For many years, we had a small ship’s bell attached to the front wall of our cabin. We used it to summon each other for phone calls, meals, or emergencies. Some people even used it as a doorbell. It corroded over time, until the clapper ceased up, then broke. Since that happened, I’ve kept an eye out for a nice old-fashioned dinner triangle to replace it.
While in Skagway for the North Words Writers Symposium (see Resonance and Courage) I shopped a bit. Much of the main street (Broadway) frontage holds chain jewelry stores, owned by the various cruise ship lines. If one looks carefully, though, one finds shops owned and run by locals.
One such business lies slightly off the beaten track, but it called to me with ’50s-era rock’n’roll blasting from its speakers. When I went to investigate, I found a delightful rockhound shop, full of polished rocks, fossils, mineral samples, and a bunch of other curiosities.
As I browsed, I fell into casual conversation with the owner. As we stood talking, I looked out the open door and saw a nice iron triangle hanging on a fence. I pointed it out to the owner, and asked if he’d found it locally. I told him I’d been looking for one of my own for some time. He told me he’d ordered it from elsewhere, then asked, “Why, do you want it?”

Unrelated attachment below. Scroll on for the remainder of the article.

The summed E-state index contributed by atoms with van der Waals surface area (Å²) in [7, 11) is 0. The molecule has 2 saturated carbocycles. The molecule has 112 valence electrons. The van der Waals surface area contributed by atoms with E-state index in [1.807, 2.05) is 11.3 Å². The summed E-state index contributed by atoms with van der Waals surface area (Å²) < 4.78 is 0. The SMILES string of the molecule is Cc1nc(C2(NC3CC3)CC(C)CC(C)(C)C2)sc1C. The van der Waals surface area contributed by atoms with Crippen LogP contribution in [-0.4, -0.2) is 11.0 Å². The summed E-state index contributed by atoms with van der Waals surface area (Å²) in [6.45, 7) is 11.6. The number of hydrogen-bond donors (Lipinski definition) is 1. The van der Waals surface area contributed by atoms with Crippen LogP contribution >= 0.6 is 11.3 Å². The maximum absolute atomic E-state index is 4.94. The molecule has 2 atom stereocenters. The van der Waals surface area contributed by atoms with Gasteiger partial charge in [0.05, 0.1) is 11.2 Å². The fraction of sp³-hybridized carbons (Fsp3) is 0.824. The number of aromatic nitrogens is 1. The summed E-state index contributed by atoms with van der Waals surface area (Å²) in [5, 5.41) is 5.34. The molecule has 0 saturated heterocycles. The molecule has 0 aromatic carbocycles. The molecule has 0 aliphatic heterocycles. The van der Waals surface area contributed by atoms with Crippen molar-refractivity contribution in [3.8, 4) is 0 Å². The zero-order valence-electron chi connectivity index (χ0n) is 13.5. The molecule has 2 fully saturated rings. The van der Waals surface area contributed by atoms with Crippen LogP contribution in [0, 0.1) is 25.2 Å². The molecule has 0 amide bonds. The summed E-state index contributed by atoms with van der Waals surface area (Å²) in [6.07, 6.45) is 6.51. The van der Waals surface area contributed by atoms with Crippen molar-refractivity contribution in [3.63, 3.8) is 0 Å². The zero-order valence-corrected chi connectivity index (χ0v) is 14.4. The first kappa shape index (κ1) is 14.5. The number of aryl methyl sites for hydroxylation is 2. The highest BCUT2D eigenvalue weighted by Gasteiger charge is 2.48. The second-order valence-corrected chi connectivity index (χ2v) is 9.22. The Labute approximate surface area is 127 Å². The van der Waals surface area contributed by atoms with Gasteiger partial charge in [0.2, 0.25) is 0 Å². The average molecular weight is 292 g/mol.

I tried it out (of course!) liked its tone, and asked what he wanted for it. He suggested $10, then grabbed an electric screwdriver to remove it, hanger and all, from the fence. His wife apparently liked it better than he did, and she scolded us good naturedly while we struck our bargain and concluded our business.
I cleaned it and touched it up with stove black, and installed it where the bell had been on the cabin. I may paint it soon, to ensure that it doesn’t rust anymore, but for the moment, I’m very satisfied. For a very reasonable price I got the triangle I wanted, and a pleasant memory to go along with it.